FYI - I may start using coke or ketchup! (LOL)
    Copper Cleanup (PDF)

  • as a bonus, acid cleaner # 5 is designed to passivate your stainless... yes, it is $75/gal, but it will last you a lifetime

    Acid Cleaner # 5 (PDF)

  • just drain your backset in a bucket throw in your copper, clean as new for free

  • old thread but there's not enough science in this post ;)

    Paraphrasing from Why do citric acids clean pennies best @ finishing.com and a few other sources

    We measure acidity on the pH scale, which tells us how much H+ has ionized into the solution. Basically, the lower the pH, the more acidic the solution is, and the more capable of attacking metals, rusts, and oxide tarnishes.

    An important quantity to know for weak acids is the acid dissociation constant K_a which lets you know to what extent the acid will ionize or give off H+ when dissolved in water.

    As far as the first K_a value goes for weak acids, Oxalic acid is the strongest, with Phosphoric acid, citric acid and malic acid following in order of strength respectively. What this all boils down to, is if you had solution of each acid all at the same concentration, the one with the highest K_a value would clean copper the fastest.

    For other acids, see Table of Acid and Base Strength

    Citric acid: C6H8O7, found in many types of fruit, is triprotic and can release up to 3H+ when dissolved into water. Being a weak acid however, you won't lose all three H+ unless you have a strong base present. It's acid dissociation constants are K_a1 = 7.4e-4, K_a2 = 1.7e-5 and Ka_3 = 4.0e-7.

    Ascorbic acid: C6H8O6, found in lemons and limes, is diprotic and can release up to 2H+ when dissolved into water. It?s acid dissociation constants are K_a1 = 8.0e-5 and K_a2 = 1.6e-12.

    Malic acid: C4H6O5, found in green apples, and is also diprotic. It?s acid dissociation constants are K_a1 = 4.0e-4 and K_a2 = 7.7e-6.

    Oxalic Acid: C2H2O4, found in rhubarb (a leafy red/green vegetable) and beets, is diprotic. It?s acid dissociation constants are K_a1 = 5.9e-2 and K_a2 = 6.4e-5.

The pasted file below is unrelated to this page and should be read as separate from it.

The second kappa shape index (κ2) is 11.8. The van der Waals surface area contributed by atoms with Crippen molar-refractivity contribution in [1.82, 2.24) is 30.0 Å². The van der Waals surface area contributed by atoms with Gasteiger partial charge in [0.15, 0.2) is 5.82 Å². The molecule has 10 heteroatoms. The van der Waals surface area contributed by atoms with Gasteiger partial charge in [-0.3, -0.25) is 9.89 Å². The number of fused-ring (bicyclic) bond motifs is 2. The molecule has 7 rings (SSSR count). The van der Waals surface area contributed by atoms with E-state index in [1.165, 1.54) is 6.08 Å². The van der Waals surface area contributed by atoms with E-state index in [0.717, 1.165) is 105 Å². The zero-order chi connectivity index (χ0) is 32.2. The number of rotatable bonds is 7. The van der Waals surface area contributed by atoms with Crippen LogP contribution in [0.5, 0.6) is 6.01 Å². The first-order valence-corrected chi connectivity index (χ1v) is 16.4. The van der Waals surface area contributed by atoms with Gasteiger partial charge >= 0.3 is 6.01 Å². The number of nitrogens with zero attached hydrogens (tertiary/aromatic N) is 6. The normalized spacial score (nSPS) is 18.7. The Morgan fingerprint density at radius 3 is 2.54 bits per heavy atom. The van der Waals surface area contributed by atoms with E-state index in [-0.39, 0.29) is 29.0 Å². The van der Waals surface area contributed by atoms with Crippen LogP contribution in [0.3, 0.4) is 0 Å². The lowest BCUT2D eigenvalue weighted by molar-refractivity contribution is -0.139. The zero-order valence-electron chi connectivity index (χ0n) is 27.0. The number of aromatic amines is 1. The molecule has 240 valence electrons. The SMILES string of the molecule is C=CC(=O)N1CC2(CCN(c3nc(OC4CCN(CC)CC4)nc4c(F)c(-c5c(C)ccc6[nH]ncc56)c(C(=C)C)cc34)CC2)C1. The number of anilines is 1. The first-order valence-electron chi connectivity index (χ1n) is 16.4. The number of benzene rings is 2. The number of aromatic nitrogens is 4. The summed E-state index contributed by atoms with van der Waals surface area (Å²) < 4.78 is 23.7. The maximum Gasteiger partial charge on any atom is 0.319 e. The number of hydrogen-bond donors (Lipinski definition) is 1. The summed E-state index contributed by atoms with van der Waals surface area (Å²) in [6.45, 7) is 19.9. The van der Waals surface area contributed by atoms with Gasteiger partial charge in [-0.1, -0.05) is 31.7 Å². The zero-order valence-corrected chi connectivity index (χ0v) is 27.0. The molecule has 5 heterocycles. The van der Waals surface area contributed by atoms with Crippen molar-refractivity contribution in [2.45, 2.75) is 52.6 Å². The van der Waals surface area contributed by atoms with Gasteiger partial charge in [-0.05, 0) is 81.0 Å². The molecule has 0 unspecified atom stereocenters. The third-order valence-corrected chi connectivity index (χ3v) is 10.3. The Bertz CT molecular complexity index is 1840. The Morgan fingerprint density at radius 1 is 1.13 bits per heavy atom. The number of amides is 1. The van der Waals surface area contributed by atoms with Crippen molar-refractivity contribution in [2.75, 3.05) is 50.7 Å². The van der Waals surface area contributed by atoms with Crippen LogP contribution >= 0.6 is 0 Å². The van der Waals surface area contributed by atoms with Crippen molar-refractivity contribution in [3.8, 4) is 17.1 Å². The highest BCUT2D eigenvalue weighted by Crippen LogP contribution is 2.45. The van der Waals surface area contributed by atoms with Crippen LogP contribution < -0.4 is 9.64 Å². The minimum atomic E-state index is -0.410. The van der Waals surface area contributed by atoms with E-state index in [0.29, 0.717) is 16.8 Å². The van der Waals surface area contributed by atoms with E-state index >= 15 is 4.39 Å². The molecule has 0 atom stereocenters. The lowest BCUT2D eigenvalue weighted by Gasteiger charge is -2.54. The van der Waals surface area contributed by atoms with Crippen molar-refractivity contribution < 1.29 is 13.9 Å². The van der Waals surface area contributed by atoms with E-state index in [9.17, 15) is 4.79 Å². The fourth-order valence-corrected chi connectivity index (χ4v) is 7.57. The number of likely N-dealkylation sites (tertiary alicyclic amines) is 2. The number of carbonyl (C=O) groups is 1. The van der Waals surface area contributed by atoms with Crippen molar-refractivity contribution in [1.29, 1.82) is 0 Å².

Acetic acid: C2H4O2, found in vinegar, is monoprotic and releases one H+ when dissolved into water. It's acid dissociation constant is K_a = 1.8e-5

    The copper metal (Cu) has reacted with oxygen in the air (O) to form copper oxide tarnishes like Cu2O. When you remove the tarnish from copper with an acid, the chemical reaction is something like: Acid + copper oxide => copper salt + water

    balancing the equation before proceeding: 2 acid + 1 copper oxide => 1 copper salt + 1 water

    Example with citric acid: 2 H+ [citrate anion]-- + Cu++ O-- => Cu++[citrate anion]-- + H20

    NOTE: Chloride salts such as NaCl may aid the dissolution of copper(II) oxide CuO by the high solubility of copper chloride CuCl2 over say copper(II) citrate Cu3(C6H5O7)2 (which is a much more complex structure)

    NOTE2: For weak acids, the more concentrated the solution the less the acid ionizes. So while pH does decrease for more concentrated solutions, it decreases more slowly as the concentration goes up. This implies that a super concentrated solution isn't terribly more effective at cleaning copper as a more dilute one. It also implies that solutions of two different acids at two different concentrations can give similar pHs. However, the speed at which one solution cleans over the other will dependent mostly on the K_a value for that acid. In conclusion, knowing the pH isn't enough information to decide if that solution will clean better (faster).

    • HCl, is muriatic (hydrochoric) acid
    • H2SO, is sulfuric acid
    • H3PO4, phosphoric acid
    • HNO3, nitric acid